When the city of Tenaha, Texas, hired Barry Washington as Deputy City Marshal, he instituted what he called the “interdiction program.” The goal was to use the pretext of a routine traffic stop to look for narcotics trafficking. Although Tenaha officers said the stops were race-neutral, the proportion of stops of minorities increased from 32 percent before the program to between 46 and 52 percent during the program.
James Morrow, who is African-American, was driving through Tenaha when Washington pulled him over, ostensibly for failing to drive in a single marked lane. Washington said he smelled burned marijuana in the car and requested that Constable Randy Whatley bring a K-9 dog to smell the car. Video from Whatley’s police vehicle captured Washington telling Whatley that if the dog alerted on the vehicle, “I’m gonna take his momma’s vehicle away from him, and I’m gonna take his money.” A cursory search of the car yielded about $4,000 in cash, which the officers took, saying they had “reasonable suspicion” to keep it. Instead of charging Morrow with the traffic offense or a drug charge, they arrested him for money laundering. The charges were later dropped. The money was returned only after Morrow retained counsel.
Washington and Whatley took thousands of dollars and personal property, like cellphones and iPods, from many other minority drivers and passengers during traffic stops. The minority individuals were often either not charged with a crime or charged with a crime that had nothing to do with the traffic offense or the alleged drug activity cited as a reason to confiscate their property. Sometimes, people signed a forfeiture-of-property agreement to avoid being arrested.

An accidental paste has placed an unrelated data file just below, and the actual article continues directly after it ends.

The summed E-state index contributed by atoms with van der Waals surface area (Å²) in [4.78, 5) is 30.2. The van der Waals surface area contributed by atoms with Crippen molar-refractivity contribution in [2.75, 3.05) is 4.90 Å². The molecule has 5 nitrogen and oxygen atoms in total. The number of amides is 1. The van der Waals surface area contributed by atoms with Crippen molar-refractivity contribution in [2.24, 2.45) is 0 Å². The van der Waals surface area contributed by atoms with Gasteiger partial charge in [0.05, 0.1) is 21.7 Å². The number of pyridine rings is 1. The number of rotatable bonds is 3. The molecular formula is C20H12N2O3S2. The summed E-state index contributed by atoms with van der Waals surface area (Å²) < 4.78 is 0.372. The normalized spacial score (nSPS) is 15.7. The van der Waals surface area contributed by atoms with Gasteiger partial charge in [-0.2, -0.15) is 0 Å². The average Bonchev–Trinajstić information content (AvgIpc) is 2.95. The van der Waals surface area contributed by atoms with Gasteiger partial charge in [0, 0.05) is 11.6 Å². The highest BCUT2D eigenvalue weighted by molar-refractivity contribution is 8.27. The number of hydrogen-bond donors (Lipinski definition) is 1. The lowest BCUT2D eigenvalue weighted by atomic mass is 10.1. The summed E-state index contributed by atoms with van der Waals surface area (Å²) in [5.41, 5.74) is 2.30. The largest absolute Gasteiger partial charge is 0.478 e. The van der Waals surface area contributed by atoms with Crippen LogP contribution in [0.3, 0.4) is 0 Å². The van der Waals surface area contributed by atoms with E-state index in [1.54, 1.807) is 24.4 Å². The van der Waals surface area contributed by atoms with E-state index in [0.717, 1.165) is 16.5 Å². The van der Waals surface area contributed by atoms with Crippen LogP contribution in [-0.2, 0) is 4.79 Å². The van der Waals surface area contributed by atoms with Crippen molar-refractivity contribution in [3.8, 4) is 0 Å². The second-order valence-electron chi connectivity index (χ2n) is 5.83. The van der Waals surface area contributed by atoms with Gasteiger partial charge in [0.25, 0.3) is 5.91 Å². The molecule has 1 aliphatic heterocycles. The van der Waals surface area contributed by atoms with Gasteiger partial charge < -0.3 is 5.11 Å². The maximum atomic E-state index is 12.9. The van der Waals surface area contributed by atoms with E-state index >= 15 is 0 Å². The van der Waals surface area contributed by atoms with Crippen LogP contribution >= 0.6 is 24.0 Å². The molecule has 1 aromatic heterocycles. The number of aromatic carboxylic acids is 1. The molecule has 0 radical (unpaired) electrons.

Morrow and nine others filed a class action against Washington, Whatley, Tenaha’s mayor, the county’s district attorney, and the district attorney’s investigator. They alleged the officers and select city officials created the interdiction program to target racial and ethnic minorities for illegal searches and seizures and detained or arrested them unlawfully, violating their equal protection rights.
Citing Wal-Mart Stores v. Dukes, the trial court certified the class for injunctive and declaratory relief but denied certification for monetary damages, finding that individual issues predominated. (277 F.R.D. 172 (Aug. 29, 2011).)
The defendants agreed to make several changes to Tenaha’s policies for traffic stops. Officers will notify dispatch before approaching a stopped vehicle; document the reason for the stop, the race of the driver, and every action taken; and record and videotape every stop. They will not use canines during traffic stops unless there is reasonable suspicion that a crime has been committed, and all canine searches will be videotaped and documented. For searches and seizures, officers will wait for back-up and receive written consent from the person being searched. The city will hire an independent monitor and will make quarterly reports of all traffic stops, including the documentation and videos.
The defendants will also pay attorney fees and costs.
Citation: Morrow v. Washington, No. 2:08-cv-00288 (E.D. Tex. Aug. 6, 2012).
Plaintiff counsel: AAJ member Timothy B. Garrigan and David J. Guillory, both of Nacogdoches, Texas.